U.S. President Barack Obama has signed into law a four-year extension of parts of a controversial domestic surveillance law, just before the provisions were to expire Thursday.
U.S. lawmakers raced Thursday to pass the extension to the USA Patriot Act. Both the Senate and House of Representatives approved the measure by a wide margin Thursday evening.
President Obama, who is in Europe, authorized the bill to be signed by an autopen, a machine that holds a pen and signs his signature.
The three provisions that were extended allow authorities to use roving wiretaps, conduct court-ordered searches of business records, and conduct surveillance of foreign nationals who may be acting alone in plotting attacks.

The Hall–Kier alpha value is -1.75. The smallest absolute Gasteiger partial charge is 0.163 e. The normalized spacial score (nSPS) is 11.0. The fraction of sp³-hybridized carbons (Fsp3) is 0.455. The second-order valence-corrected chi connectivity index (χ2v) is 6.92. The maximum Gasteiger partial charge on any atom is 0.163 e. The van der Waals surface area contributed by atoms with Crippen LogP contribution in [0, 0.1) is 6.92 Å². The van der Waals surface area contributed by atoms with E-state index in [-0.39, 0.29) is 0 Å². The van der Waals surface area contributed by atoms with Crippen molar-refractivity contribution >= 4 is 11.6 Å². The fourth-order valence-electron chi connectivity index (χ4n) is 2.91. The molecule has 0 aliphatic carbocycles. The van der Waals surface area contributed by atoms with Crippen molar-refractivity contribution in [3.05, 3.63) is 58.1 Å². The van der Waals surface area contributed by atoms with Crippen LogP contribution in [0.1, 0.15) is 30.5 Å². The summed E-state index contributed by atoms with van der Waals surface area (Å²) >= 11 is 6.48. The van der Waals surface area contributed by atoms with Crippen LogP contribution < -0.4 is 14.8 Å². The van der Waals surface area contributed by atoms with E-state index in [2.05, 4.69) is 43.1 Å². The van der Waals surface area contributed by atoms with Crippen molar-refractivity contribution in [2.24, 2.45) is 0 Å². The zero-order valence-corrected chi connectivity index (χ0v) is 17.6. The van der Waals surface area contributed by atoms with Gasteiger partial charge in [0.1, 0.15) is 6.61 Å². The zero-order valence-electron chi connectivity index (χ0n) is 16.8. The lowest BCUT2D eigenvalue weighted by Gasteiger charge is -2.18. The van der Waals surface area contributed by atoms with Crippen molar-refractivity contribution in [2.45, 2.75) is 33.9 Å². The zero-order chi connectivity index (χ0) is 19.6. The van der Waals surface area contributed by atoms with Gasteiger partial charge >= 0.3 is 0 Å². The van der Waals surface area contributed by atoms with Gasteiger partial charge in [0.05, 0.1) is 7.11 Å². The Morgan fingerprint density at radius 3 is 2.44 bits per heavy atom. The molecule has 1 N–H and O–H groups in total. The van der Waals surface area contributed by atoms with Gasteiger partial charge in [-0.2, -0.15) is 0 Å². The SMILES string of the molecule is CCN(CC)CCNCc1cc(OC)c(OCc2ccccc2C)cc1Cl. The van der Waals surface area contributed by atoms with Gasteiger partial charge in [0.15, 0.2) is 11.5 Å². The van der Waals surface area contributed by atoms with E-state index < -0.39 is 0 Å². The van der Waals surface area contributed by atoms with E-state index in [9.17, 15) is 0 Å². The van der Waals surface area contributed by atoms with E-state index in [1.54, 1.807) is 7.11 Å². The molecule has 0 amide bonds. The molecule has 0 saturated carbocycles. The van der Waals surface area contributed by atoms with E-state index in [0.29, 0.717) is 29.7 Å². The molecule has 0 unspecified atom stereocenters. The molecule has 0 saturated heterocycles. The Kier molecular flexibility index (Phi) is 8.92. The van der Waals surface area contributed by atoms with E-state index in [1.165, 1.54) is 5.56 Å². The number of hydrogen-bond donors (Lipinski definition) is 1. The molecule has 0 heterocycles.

The Obama administration had urged lawmakers to extend the provisions, saying without them, the U.S. is hindered in its ability to fight terrorist attacks.
The bill's passage in the Senate was delayed in large part because of the objections of a single senator, Kentucky Republican Rand Paul. He said the surveillance measures go too far in violating privacy rights. Other lawmakers, as well as civil liberties groups, have voiced concern about the measures.
The Patriot Act became law soon after the September 11, 2001 al-Qaida attacks against the United States, to enhance the powers of law enforcement agencies to track terrorism suspects.
Some information for this report was provided by AP, AFP and Reuters.